FIFA is often criticized for getting more bang for its buck – the 48-team World Cup in 2026 being the most obvious example – and the push to effectively make matches last longer is no different. However, the desire to discourage time wastage and ensure greater accuracy in compensating for breaks in play is certainly seen as a positive, even if it has led to a fundamental change in our expectations of overtime.

Speaking on Wednesday, Pierluigi Collina, chairman of the refereeing committee, said an average of 10 minutes of time was added during the first 32 matches in Qatar, compared to an average of six and a half minutes across all games at Russia 2018.

There have been outliers. England’s victory against Iran saw a remarkable 23 minutes added on in each half – although 14 minutes were due to injuries; 11 To treat the goalkeeper of Iran Alireza Baronvand For the concussion – while there were eight goals scored, one delay of play for a VAR check and another stoppage for an on-field review.

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“People want to see more football and we as FIFA, together with IFAB, have requested to try to do something to get more playing time during matches,” said Colina. “Already in Russia, we have done something in this direction: asking referees to more accurately calculate the stoppage time given at the end of each half. This recommendation was reiterated here ahead of Qatar 2022, so as to offer more active time.matching.

“We have given referees some specific incidents that should be considered, in particular time spent for injuries to players which was already calculated but more on standardized time: one minute each intervention. We have seen That there are many injuries that require more. A minute for treatment. Replacement, it’s worth considering. In the past, a sub: 30 seconds, that was the instruction.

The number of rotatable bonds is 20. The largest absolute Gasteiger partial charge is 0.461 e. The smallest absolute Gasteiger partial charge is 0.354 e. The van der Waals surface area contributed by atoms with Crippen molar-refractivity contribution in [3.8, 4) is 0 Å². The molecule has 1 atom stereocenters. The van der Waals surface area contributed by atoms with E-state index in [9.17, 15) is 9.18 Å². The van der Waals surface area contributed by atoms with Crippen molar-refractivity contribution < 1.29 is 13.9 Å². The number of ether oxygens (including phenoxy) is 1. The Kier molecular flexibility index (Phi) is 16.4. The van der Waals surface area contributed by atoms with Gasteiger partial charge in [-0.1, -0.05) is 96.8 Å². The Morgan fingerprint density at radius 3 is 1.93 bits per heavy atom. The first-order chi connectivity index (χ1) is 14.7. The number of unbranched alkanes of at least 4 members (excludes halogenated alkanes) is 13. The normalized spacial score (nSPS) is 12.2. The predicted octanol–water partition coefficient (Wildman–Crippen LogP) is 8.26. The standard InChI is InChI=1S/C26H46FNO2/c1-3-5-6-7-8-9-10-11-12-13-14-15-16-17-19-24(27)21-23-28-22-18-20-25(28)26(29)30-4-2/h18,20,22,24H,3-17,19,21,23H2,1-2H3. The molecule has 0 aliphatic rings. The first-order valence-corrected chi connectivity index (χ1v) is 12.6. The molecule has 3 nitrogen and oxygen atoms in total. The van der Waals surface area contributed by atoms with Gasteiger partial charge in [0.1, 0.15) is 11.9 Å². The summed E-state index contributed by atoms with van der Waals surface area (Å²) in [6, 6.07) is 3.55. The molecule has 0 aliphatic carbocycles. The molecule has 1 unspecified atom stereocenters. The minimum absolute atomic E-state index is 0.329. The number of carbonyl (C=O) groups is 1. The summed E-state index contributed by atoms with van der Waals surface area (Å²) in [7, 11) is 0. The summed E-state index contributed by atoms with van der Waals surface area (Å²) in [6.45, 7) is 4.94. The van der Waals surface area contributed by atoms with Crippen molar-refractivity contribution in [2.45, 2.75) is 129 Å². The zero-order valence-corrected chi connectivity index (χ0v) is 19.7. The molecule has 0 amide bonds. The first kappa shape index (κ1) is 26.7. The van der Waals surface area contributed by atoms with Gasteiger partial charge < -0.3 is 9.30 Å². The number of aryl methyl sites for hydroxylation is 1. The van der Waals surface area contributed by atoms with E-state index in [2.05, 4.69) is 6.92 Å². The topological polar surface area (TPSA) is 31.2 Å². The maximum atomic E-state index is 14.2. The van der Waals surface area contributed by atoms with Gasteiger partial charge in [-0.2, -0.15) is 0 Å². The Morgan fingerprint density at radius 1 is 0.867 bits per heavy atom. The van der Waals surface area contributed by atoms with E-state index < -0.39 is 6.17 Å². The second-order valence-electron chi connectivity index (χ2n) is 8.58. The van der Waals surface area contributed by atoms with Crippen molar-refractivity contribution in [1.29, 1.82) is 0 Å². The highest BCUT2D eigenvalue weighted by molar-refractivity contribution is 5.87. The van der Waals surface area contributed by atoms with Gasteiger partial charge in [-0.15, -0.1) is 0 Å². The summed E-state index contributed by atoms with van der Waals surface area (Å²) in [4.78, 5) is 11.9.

“With 10 substitutions and multiple substitutions within one slot, we cannot say that three subs in one slot means one and a half [minutes] Because it is probably less but more than 30 seconds. So they have to do accurate calculations.”

Collina said if Russia’s figures had been adapted to include 10 substitutions per game instead of six, the average would have risen to seven minutes and 30 seconds in 2018. That’s why matches in Qatar are not very long.

Tournament timing and mindset change

The first Northern Hemisphere winter will be a factor in deciding the World Cup, with some players pushed further than others during the early part of the domestic season. For example, it is theoretically possible that a top Premier League star could play 78 matches in the 2022-23 season with a three-week break throughout the year.

Player welfare is a more prominent factor in top-level football these days and the lack of preparation time, combined with the condensed group stage schedule in Qatar, makes the use of substitutes all the more important.

The thinking about alternatives has also changed. Instead of replacing the likes within a tactical setup or due to injury, players designed to exploit tiring defenses are an essential strategic element for some teams. The five substitutes only increase the options for more tactical changes.

List of Goal Scoring Subs in Qatar 2022 So Far

marcus rashford: England vs Iran
Jack Grealish: England vs Iran
Davy Klassen: Netherlands Vs. Senegal
ritsu don: Japan vs Germany
takuma asano: Japan vs Germany
carlos solar: Spain v. Costa Rica
alvaro morata: Spain vs Costa Rica
rafael leo: Portugal v. Ghana
Usman Bukhari: Ghana v. portugal
Mohd Muntari: Qatar vs Senegal
Bamba Deng Senegal vs Qatar
Rouzbeh Cheshmi: Iran vs Wales
Vincent AbubakarCameron v. Serbia
alvaro morata: Spain vs Germany
Niklas Fulkrug: Germany v. spain
Zakaria Abukhlal: Morocco v. belgium
lovro major: Croatia Vs. Canada
enzo fernandez: Argentina v. Mexico
Kai Havertz: Germany vs Japan (2)
Niklas Fulkrug: Germany vs Japan
ritsu don: Japan vs Spain